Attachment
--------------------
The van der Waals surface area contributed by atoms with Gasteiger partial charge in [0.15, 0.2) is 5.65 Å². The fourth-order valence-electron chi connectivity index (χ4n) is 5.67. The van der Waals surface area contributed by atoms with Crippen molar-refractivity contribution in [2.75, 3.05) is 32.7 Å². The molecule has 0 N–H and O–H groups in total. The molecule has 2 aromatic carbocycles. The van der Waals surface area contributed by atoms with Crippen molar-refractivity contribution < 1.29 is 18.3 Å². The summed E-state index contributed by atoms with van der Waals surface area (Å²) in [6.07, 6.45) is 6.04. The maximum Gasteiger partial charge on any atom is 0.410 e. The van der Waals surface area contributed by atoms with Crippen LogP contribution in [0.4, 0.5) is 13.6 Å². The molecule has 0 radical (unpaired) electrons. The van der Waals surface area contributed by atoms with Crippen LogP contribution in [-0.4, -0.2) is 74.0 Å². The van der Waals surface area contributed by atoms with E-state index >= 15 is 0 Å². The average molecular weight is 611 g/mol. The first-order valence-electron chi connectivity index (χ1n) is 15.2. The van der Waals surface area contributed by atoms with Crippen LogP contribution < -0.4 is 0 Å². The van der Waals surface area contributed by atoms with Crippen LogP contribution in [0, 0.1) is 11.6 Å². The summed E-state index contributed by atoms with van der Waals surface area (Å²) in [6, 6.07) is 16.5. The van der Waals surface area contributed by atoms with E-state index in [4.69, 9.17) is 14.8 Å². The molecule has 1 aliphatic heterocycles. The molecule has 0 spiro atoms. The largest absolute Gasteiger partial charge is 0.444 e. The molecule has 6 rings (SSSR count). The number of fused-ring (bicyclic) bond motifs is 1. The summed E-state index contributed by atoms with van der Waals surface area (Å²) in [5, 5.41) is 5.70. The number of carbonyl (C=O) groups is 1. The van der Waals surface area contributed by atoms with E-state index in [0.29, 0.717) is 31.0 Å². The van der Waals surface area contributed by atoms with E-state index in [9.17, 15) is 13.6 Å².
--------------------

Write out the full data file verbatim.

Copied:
The van der Waals surface area contributed by atoms with Gasteiger partial charge in [0.15, 0.2) is 5.65 Å². The fourth-order valence-electron chi connectivity index (χ4n) is 5.67. The van der Waals surface area contributed by atoms with Crippen molar-refractivity contribution in [2.75, 3.05) is 32.7 Å². The molecule has 0 N–H and O–H groups in total. The molecule has 2 aromatic carbocycles. The van der Waals surface area contributed by atoms with Crippen molar-refractivity contribution < 1.29 is 18.3 Å². The summed E-state index contributed by atoms with van der Waals surface area (Å²) in [6.07, 6.45) is 6.04. The maximum Gasteiger partial charge on any atom is 0.410 e. The van der Waals surface area contributed by atoms with Crippen LogP contribution in [0.4, 0.5) is 13.6 Å². The molecule has 0 radical (unpaired) electrons. The van der Waals surface area contributed by atoms with Crippen LogP contribution in [-0.4, -0.2) is 74.0 Å². The van der Waals surface area contributed by atoms with E-state index >= 15 is 0 Å². The average molecular weight is 611 g/mol. The first-order valence-electron chi connectivity index (χ1n) is 15.2. The van der Waals surface area contributed by atoms with Crippen LogP contribution < -0.4 is 0 Å². The van der Waals surface area contributed by atoms with Crippen LogP contribution in [0, 0.1) is 11.6 Å². The summed E-state index contributed by atoms with van der Waals surface area (Å²) in [6, 6.07) is 16.5. The van der Waals surface area contributed by atoms with E-state index in [4.69, 9.17) is 14.8 Å². The molecule has 1 aliphatic heterocycles. The molecule has 0 spiro atoms. The largest absolute Gasteiger partial charge is 0.444 e. The molecule has 6 rings (SSSR count). The number of fused-ring (bicyclic) bond motifs is 1. The summed E-state index contributed by atoms with van der Waals surface area (Å²) in [5, 5.41) is 5.70. The number of carbonyl (C=O) groups is 1. The van der Waals surface area contributed by atoms with E-state index in [0.29, 0.717) is 31.0 Å². The van der Waals surface area contributed by atoms with E-state index in [9.17, 15) is 13.6 Å².